John J. Shea
Ph.D., Harvard University, 1991
Courses taught at Stony Brook include ANT103 Archaeology for a Better World, ANT104 Introduction to Archaeology, ANT 268 Archeology of Human Origins, ANT 273 The Unstoppable Species, ANT417 Primitive Technology, ANT418 Stone Tools in Human Evolution, ANT511 Paleolithic Archaeology.
I am a paleoanthropologist whose research focuses on the archaeology of human origins. My interests span the length of the Paleolithic period. These include early hominid adaptive radiations, the origin of Homo sapiens, the extinction of the Neandertals, and the end of the Later Stone Age in Africa. I have investigated these subjects through projects in Israel, Jordan, Eritrea, and Ethiopia and Kenya. My most recent fieldwork focuses on Later Stone Age sites in the Early Holocene Galana Boi Formation, West Turkana, Kenya. This latter work is being carried out in conjunction with the Turkana Basin Institute and in collaboration with Prof. Elisabeth Hildebrand.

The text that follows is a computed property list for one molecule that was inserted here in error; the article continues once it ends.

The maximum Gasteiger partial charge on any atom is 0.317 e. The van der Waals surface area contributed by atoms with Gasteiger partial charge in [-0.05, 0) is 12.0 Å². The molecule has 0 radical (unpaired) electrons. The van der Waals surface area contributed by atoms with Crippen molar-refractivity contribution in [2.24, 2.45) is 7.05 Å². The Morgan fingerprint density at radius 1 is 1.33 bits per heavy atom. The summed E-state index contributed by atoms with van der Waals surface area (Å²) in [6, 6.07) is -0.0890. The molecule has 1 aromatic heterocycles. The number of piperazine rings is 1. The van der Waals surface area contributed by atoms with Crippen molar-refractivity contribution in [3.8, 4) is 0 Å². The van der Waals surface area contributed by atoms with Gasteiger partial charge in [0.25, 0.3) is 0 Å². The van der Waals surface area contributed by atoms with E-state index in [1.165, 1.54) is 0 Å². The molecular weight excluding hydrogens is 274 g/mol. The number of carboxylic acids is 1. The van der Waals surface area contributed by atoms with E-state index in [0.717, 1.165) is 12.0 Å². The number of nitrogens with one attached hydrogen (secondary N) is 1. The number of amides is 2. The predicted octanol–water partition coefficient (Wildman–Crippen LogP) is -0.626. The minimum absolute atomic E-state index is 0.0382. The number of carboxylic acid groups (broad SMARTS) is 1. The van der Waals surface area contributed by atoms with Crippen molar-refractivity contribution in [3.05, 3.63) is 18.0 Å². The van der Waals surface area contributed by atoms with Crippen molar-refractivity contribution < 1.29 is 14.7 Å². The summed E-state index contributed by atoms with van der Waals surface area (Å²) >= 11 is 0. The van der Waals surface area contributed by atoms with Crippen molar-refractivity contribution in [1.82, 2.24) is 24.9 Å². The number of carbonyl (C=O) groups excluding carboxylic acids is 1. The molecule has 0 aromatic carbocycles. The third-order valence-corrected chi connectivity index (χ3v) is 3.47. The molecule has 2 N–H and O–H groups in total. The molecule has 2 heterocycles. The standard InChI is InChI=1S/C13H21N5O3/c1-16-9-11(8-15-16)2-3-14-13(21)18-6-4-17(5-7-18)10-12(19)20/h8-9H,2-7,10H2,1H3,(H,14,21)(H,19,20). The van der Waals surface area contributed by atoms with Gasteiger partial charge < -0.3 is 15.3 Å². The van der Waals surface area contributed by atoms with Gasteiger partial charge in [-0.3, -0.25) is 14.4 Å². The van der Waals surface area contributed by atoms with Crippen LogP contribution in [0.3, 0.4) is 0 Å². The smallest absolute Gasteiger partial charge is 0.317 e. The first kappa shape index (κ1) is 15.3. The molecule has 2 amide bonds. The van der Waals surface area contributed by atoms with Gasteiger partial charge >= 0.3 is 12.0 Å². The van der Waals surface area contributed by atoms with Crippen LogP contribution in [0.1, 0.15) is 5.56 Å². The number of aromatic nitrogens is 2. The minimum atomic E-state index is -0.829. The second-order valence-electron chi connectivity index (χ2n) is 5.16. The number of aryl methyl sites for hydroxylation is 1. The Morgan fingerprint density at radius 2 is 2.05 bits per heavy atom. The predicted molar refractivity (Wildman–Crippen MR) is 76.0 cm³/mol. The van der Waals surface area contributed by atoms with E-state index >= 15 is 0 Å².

I am an expert flintknapper and skilled replicator of primitive technologies. I use
the results of stone knapping and tool use experiments to improve archaeological methods
for reconstructing human behavior through the analysis of stone tools. My most recent
research in this area focuses on the origins of stone projectile point technology.